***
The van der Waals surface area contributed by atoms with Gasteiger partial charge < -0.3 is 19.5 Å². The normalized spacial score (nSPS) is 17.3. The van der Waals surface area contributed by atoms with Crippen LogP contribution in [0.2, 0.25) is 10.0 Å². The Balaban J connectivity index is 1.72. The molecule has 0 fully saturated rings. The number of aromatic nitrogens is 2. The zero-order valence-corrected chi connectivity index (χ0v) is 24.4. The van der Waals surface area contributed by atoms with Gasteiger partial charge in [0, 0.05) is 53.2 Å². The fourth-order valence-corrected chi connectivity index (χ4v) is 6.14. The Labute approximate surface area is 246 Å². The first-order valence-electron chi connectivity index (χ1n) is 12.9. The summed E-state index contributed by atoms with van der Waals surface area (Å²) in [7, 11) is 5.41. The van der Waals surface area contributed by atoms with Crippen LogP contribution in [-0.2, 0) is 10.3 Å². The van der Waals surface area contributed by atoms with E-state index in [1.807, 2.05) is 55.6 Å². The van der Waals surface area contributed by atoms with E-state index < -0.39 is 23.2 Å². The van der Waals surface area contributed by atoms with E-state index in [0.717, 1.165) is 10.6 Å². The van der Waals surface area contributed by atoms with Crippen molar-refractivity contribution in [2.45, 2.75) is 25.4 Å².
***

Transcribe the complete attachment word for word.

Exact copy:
The van der Waals surface area contributed by atoms with Gasteiger partial charge < -0.3 is 19.5 Å². The normalized spacial score (nSPS) is 17.3. The van der Waals surface area contributed by atoms with Crippen LogP contribution in [0.2, 0.25) is 10.0 Å². The Balaban J connectivity index is 1.72. The molecule has 0 fully saturated rings. The number of aromatic nitrogens is 2. The zero-order valence-corrected chi connectivity index (χ0v) is 24.4. The van der Waals surface area contributed by atoms with Gasteiger partial charge in [0, 0.05) is 53.2 Å². The fourth-order valence-corrected chi connectivity index (χ4v) is 6.14. The Labute approximate surface area is 246 Å². The first-order valence-electron chi connectivity index (χ1n) is 12.9. The summed E-state index contributed by atoms with van der Waals surface area (Å²) in [7, 11) is 5.41. The van der Waals surface area contributed by atoms with Crippen LogP contribution in [-0.2, 0) is 10.3 Å². The van der Waals surface area contributed by atoms with E-state index in [1.807, 2.05) is 55.6 Å². The van der Waals surface area contributed by atoms with E-state index < -0.39 is 23.2 Å². The van der Waals surface area contributed by atoms with E-state index in [0.717, 1.165) is 10.6 Å². The van der Waals surface area contributed by atoms with Crippen molar-refractivity contribution in [2.45, 2.75) is 25.4 Å².